The final Session of the European Leadership Conference to commemorate the 63rd Human Rights Day entitled, 'The Prevention of Sexual Violence Especially in the Eastern Democratic Republic of Congo', was chaired by the host, Dr Charles Tannock MEP.
The final speaker was Charlotte Simon, (photo right on right) who originated from the eastern D.R.C. but who now lives in the UK, gave a personal testimony of her hometown when there was an invasion by Rwandan troops in the 1990's. She spoke passionately of the need to stop the killing, rape and torture in the region that occurs with impunity. She emphasised that between 5 and 10 million people had been killed in eastern DRC in the last 40 years conflict.
Following this, Chris Yates, Vanessa Bateson and Kate Downey, (photo below) have formed their own pressure group on this issue, described the link between the coltan used in most high tech gadgetry in most homes in developed nations and the violent oppression of the mining communities in eastern DRC that is a major global source of the mineral. (link for more information) The staggering number of rapes and the impunity felt by the perpetrators in this lawless region make the area one of the worst places for human rights abuses in the world. Chris Yates stated that the eastern DRC is commonly described as the 'rape capital of the world'. They, as a group said, that pressure on a corporation's shareholders and consumers, could lead to a more rapid reduction in the mining of conflict minerals than legislation. They quoted the four years taken to bring in the U.S. ‘Dodd Frank law’ that has still not been implemented.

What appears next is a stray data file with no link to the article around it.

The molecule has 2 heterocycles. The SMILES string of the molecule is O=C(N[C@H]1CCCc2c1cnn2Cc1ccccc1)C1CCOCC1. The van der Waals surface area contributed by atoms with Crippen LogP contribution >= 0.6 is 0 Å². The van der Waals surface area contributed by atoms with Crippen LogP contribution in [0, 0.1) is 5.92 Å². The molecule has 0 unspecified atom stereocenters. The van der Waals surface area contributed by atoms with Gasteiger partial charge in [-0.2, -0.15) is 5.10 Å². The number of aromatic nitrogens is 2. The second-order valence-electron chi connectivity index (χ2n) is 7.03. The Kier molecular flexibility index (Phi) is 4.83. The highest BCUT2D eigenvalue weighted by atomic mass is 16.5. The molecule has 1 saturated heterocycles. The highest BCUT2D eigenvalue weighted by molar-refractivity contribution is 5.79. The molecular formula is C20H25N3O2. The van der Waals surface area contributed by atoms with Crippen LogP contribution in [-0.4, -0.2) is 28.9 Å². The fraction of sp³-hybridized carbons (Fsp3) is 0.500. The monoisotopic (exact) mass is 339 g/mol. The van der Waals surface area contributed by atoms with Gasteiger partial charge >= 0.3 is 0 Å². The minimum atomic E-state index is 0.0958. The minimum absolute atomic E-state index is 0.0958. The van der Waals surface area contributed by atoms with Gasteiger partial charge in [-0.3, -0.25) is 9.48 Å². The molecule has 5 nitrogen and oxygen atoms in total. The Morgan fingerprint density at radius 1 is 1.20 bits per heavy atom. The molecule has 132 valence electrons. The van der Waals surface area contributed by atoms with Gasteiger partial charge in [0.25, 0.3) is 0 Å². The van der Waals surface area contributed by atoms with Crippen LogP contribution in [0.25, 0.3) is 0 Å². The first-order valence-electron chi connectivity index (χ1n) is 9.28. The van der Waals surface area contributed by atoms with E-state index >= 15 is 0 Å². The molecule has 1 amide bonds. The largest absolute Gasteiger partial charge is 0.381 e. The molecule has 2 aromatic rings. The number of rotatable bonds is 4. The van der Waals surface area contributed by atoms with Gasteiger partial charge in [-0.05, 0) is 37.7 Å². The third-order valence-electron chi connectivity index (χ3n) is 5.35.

Concluding remarks for the session and for the conference itself were offered by UK UPF Secretary-General Robin Marsh. This included a warm vote of thanks to Charles Tannock MEP for his willingness to host the last two sessions of the conference in the Parliament and for his excellent, sensitive and inclusive chairmanship of proceedings. This drew a warm round of applause from the 100 or so participants. Robin Marsh explained that from a civil society perspective, the Universal Peace Federation and the allied Women's Federation for World Peace’s slogan is that the world is 'one family under God'. We consequently have to be concerned about those that are suffering the most as in a smaller family the care and attention is drawn to those who are in difficulty. Education is also a big issue for the young men involved in, or growing up around, this conflict, to change their behaviour and attitude towards women.